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« Russell review under way | Main | Andy Lacis comments »

He never said it

Unless we announce disasters, no one will listen

Well, well, well. According to the Independent, Sir John Houghton's best-known aphorism never actually passed his lips.

It's not the sort of thing I would ever say. It's quite the opposite of what I think and it pains me to see this quote being used repeatedly in this way. I would never say we should hype up the risk of climate disasters in order to get noticed.

The source appears to have been an Australian journalist who said it appeared in Houghton's 1994 book on global warming. This appears not to have been true.

I wonder why Sir John kept mum for all these years?


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Reader Comments (22)

Interesting reading the comments on the Independent website. Even if he didnt say, what he is alleged to have said, but allegedly hasnt, apparently he did say "As a climate scientist who has worked on this issue for several decades, first as head of the Met Office, and then as co-chair of scientific assessment for the UN intergovernmental panel on climate change, the impacts of global warming are such that I have no hesitation in describing it as a "weapon of mass destruction".

In other words he has announced disasters, and has been listened to because of that, but denies that he said that you had to announce disasters in order to be listened to.

Like Chapter 9 and its synopsis thereof, as per Frank O'Dyers interpretation of Lacis views, the conclusions of the action are so obvious, that it neednt be stated, and in fact it would be offensive to be stated explicitly.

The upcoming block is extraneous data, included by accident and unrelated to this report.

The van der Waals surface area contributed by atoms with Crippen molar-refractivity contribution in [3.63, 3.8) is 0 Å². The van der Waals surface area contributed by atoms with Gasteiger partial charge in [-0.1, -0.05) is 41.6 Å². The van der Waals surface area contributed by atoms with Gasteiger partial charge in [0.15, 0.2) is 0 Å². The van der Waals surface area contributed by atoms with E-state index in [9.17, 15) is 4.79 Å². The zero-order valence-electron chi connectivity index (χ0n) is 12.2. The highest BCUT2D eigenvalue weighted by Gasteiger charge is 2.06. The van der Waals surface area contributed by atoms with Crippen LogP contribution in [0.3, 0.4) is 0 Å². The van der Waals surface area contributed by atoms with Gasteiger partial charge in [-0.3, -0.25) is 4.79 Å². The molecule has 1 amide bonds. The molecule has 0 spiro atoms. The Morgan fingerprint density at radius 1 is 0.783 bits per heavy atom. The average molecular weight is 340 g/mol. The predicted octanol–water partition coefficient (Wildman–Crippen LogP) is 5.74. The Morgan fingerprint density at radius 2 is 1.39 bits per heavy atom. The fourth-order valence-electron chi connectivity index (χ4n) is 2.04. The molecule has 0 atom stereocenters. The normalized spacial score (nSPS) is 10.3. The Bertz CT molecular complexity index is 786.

Feb 11, 2010 at 11:31 AM | Unregistered CommenterRichard

wow wikipedia gets updated quickly

Feb 11, 2010 at 11:54 AM | Unregistered CommenterChuck

He did, however, describe global warming as a "weapon of mass destruction" in this gruniad article (which he wrote himself, according to the by line):

Feb 11, 2010 at 12:51 PM | Unregistered CommenterTurning Tide

Professor Houghton was a speaker, on at least two occasions, on climate and CO2 issues at the Foundation for Science and Technology. I know, because I was a member at the time and heard him speak on both occasions. There is no formal record of the first occasion (in early 1990s) in his IPCC role, as the Foundation did not then publish what was said. Everything was under Chatham House rules. Publication of the formal speeches started 1995, although the q and a sessions that followed the speeches remained under Chatham House rules (people can speak frankly without fear of being named and quoted in the media).

You can read a written report of his second (1998) speech here:
You have to scroll down to p17.

You will see that he was one of three speakers. This was normal practice, the preference being to get opposing views on the subject of debate and discusssion. In 1998 the subject was CO2 and the speakers were essentially in agreement about AGW. This did not necessarily extend to members of the audience, at least one of whom (a distinguished meteorologist himself) strongly and vocally disagreed with the AGW thesis.

I remember the evening in because the last speaker was Dr Mary Archer (wife of Geoffrey Archer). Towards the end of her remarks she is quoted as saying:
"We also need to think seriously about other options for reducing
the accumulation of CO2 in the atmosphere. The case for nuclear
power is weakened by the current low cost of fossil fuels, and
substantial new nuclear generating capacity will not be created
unless and until the world becomes more frightened of global
warming than it is of nuclear radiation and accidents."

It is possible that that comment became somewhat mangled and incorrectly attributed to Professor Houghton after the event.